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date: 04 December 2020

Lee, Porter Raymondfree

(1879–1939)
  • Larraine M. EdwardsLarraine M. EdwardsPractitioner, Winston–Salem, NC

Summary

Porter Raymond Lee (1879–1939), social work education pioneer, helped to formulate a generic social casework theory. He was general secretary of the Philadelphia Society for Organizing Charity and was instrumental in organizing the American Association of Schools of Social Work.

Porter Raymond Lee was a pioneer in the development of social work education. Born in Buffalo, New York, he graduated from Cornell University in 1903. He developed an interest in social work as an undergraduate student and later attended the summer institute of the New York School of Philanthropy. In 1909, after serving as assistant secretary of the Charity Organization Society of Buffalo, he succeeded Mary Richmond as general secretary of the Philadelphia Society for Organizing Charity. Lee joined the faculty of the New York School of Philanthropy as a social casework instructor in 1912. Recognizing the need for differential training in social work, he became instrumental in organizing the American Association of Schools of Social Work in 1919.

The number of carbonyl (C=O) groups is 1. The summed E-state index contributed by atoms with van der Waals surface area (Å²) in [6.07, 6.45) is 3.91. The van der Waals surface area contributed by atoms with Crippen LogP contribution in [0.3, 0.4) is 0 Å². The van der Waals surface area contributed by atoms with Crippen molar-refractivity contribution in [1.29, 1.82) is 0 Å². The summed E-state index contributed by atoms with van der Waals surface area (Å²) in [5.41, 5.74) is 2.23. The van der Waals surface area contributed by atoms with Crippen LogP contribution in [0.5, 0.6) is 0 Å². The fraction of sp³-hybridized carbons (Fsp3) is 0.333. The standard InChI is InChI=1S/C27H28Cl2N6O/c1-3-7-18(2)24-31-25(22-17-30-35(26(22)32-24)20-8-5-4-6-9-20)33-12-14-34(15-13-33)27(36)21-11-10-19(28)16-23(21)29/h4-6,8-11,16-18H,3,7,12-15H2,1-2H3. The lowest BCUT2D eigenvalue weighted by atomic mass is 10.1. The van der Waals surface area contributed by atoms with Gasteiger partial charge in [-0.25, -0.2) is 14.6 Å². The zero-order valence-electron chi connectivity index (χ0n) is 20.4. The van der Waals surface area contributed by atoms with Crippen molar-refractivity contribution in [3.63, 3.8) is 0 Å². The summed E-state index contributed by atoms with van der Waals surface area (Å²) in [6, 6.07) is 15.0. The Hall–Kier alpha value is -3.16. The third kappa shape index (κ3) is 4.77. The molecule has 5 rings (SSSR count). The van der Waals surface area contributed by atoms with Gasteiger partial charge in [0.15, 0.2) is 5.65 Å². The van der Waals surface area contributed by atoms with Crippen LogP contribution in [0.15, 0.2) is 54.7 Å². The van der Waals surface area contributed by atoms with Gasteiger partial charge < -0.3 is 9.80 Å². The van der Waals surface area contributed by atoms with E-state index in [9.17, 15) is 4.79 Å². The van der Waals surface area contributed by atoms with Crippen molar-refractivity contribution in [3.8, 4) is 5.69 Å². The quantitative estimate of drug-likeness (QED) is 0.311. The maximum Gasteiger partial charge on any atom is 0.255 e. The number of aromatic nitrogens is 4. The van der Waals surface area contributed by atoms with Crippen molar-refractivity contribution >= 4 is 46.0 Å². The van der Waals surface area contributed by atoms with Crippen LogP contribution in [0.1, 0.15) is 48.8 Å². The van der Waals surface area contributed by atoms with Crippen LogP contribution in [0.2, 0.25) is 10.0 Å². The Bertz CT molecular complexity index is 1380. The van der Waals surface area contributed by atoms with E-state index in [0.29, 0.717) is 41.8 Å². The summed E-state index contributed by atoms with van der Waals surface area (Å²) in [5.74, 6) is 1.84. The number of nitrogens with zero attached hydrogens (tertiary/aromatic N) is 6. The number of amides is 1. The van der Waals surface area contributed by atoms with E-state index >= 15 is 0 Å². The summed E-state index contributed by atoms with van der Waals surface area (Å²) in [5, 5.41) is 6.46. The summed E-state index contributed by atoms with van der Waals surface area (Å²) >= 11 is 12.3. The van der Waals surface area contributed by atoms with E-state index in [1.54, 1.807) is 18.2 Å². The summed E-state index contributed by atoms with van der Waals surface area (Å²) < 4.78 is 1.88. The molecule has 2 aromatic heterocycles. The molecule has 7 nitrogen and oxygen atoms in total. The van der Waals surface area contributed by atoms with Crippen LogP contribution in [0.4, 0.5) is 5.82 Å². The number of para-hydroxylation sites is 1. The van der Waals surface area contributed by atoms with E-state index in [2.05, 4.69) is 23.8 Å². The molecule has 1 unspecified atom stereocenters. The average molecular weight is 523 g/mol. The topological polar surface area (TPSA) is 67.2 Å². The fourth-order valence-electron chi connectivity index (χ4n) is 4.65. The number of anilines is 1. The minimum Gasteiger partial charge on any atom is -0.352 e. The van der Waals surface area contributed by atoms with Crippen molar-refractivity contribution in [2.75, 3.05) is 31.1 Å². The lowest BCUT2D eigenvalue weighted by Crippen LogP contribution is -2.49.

As a teacher and philosopher, Lee integrated ideas from other fields such as psychiatry, economics, and political science to help formulate a generic social casework theory. He served on a number of professional boards and was elected president of the National Conference of Social Work in 1929. Lee's published works include Social Salvage (1924), co-authored with Walter Pettit; Mental Hygiene and Social Work (1929), co-authored with Marion Kenworthy; and Social Work: Cause and Function (1937).